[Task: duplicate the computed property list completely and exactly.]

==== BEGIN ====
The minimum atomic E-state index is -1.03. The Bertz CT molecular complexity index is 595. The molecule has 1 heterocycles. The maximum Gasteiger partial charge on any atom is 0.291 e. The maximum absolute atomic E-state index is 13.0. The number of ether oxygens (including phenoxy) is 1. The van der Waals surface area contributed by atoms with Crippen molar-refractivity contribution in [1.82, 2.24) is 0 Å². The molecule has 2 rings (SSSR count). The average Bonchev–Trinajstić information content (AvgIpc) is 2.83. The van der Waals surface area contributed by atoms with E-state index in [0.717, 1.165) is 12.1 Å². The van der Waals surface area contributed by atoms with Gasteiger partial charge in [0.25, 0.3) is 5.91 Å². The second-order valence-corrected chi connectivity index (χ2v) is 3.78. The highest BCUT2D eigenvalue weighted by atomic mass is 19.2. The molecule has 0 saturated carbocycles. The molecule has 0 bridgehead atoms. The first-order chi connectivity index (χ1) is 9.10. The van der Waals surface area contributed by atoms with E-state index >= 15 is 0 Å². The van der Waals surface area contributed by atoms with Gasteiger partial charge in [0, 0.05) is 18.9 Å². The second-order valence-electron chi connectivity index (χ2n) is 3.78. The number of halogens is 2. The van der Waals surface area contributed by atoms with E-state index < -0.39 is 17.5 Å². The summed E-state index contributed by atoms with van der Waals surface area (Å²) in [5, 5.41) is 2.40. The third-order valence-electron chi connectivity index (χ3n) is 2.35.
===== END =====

The minimum atomic E-state index is -1.03. The Bertz CT molecular complexity index is 595. The molecule has 1 heterocycles. The maximum Gasteiger partial charge on any atom is 0.291 e. The maximum absolute atomic E-state index is 13.0. The number of ether oxygens (including phenoxy) is 1. The van der Waals surface area contributed by atoms with Crippen molar-refractivity contribution in [1.82, 2.24) is 0 Å². The molecule has 2 rings (SSSR count). The average Bonchev–Trinajstić information content (AvgIpc) is 2.83. The van der Waals surface area contributed by atoms with E-state index in [0.717, 1.165) is 12.1 Å². The van der Waals surface area contributed by atoms with Gasteiger partial charge in [0.25, 0.3) is 5.91 Å². The second-order valence-corrected chi connectivity index (χ2v) is 3.78. The highest BCUT2D eigenvalue weighted by atomic mass is 19.2. The molecule has 0 saturated carbocycles. The molecule has 0 bridgehead atoms. The first-order chi connectivity index (χ1) is 9.10. The van der Waals surface area contributed by atoms with E-state index >= 15 is 0 Å². The van der Waals surface area contributed by atoms with Gasteiger partial charge in [0, 0.05) is 18.9 Å². The second-order valence-electron chi connectivity index (χ2n) is 3.78. The number of halogens is 2. The van der Waals surface area contributed by atoms with E-state index < -0.39 is 17.5 Å². The summed E-state index contributed by atoms with van der Waals surface area (Å²) in [5, 5.41) is 2.40. The third-order valence-electron chi connectivity index (χ3n) is 2.35.